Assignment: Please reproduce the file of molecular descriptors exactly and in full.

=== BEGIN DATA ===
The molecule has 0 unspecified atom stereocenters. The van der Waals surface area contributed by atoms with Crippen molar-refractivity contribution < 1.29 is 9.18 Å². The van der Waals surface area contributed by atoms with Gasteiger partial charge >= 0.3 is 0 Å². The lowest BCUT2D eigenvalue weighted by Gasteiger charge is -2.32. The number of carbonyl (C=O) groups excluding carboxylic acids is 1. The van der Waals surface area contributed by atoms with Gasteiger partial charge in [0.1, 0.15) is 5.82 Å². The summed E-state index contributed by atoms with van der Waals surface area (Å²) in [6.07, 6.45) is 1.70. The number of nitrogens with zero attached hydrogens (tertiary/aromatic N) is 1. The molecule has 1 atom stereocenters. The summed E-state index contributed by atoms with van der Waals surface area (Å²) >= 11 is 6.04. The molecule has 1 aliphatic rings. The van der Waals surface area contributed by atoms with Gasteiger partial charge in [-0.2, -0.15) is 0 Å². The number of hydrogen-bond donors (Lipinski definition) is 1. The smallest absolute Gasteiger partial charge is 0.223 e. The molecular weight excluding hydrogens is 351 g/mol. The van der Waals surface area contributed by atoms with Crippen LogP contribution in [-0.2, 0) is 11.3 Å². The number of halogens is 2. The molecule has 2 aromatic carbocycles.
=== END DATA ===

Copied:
The molecule has 0 unspecified atom stereocenters. The van der Waals surface area contributed by atoms with Crippen molar-refractivity contribution < 1.29 is 9.18 Å². The van der Waals surface area contributed by atoms with Gasteiger partial charge >= 0.3 is 0 Å². The lowest BCUT2D eigenvalue weighted by Gasteiger charge is -2.32. The number of carbonyl (C=O) groups excluding carboxylic acids is 1. The van der Waals surface area contributed by atoms with Gasteiger partial charge in [0.1, 0.15) is 5.82 Å². The summed E-state index contributed by atoms with van der Waals surface area (Å²) in [6.07, 6.45) is 1.70. The number of nitrogens with zero attached hydrogens (tertiary/aromatic N) is 1. The molecule has 1 atom stereocenters. The summed E-state index contributed by atoms with van der Waals surface area (Å²) >= 11 is 6.04. The molecule has 1 aliphatic rings. The van der Waals surface area contributed by atoms with Gasteiger partial charge in [-0.2, -0.15) is 0 Å². The number of hydrogen-bond donors (Lipinski definition) is 1. The smallest absolute Gasteiger partial charge is 0.223 e. The molecular weight excluding hydrogens is 351 g/mol. The van der Waals surface area contributed by atoms with Crippen LogP contribution in [-0.2, 0) is 11.3 Å². The number of halogens is 2. The molecule has 2 aromatic carbocycles.